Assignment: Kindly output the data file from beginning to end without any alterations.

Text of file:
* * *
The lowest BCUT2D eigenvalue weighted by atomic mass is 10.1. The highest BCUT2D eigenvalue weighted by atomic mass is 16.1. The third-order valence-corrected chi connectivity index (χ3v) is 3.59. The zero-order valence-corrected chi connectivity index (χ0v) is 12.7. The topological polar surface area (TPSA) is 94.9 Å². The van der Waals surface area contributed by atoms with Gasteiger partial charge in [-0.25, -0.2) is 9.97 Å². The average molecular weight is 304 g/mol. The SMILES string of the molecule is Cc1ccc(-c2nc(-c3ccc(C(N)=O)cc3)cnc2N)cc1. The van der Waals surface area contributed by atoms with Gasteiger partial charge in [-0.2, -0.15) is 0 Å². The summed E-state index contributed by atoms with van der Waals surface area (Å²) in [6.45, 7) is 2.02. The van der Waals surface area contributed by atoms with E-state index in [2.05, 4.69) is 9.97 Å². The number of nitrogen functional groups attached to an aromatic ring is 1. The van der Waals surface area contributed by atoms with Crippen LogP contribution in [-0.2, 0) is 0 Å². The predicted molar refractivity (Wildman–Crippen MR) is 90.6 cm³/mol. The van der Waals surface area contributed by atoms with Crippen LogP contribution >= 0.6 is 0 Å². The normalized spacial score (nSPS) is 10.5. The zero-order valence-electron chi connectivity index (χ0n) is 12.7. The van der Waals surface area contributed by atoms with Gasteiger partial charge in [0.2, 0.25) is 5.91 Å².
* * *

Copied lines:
The lowest BCUT2D eigenvalue weighted by atomic mass is 10.1. The highest BCUT2D eigenvalue weighted by atomic mass is 16.1. The third-order valence-corrected chi connectivity index (χ3v) is 3.59. The zero-order valence-corrected chi connectivity index (χ0v) is 12.7. The topological polar surface area (TPSA) is 94.9 Å². The van der Waals surface area contributed by atoms with Gasteiger partial charge in [-0.25, -0.2) is 9.97 Å². The average molecular weight is 304 g/mol. The SMILES string of the molecule is Cc1ccc(-c2nc(-c3ccc(C(N)=O)cc3)cnc2N)cc1. The van der Waals surface area contributed by atoms with Gasteiger partial charge in [-0.2, -0.15) is 0 Å². The summed E-state index contributed by atoms with van der Waals surface area (Å²) in [6.45, 7) is 2.02. The van der Waals surface area contributed by atoms with E-state index in [2.05, 4.69) is 9.97 Å². The number of nitrogen functional groups attached to an aromatic ring is 1. The van der Waals surface area contributed by atoms with Crippen LogP contribution in [-0.2, 0) is 0 Å². The predicted molar refractivity (Wildman–Crippen MR) is 90.6 cm³/mol. The van der Waals surface area contributed by atoms with Crippen LogP contribution >= 0.6 is 0 Å². The normalized spacial score (nSPS) is 10.5. The zero-order valence-electron chi connectivity index (χ0n) is 12.7. The van der Waals surface area contributed by atoms with Gasteiger partial charge in [0.2, 0.25) is 5.91 Å².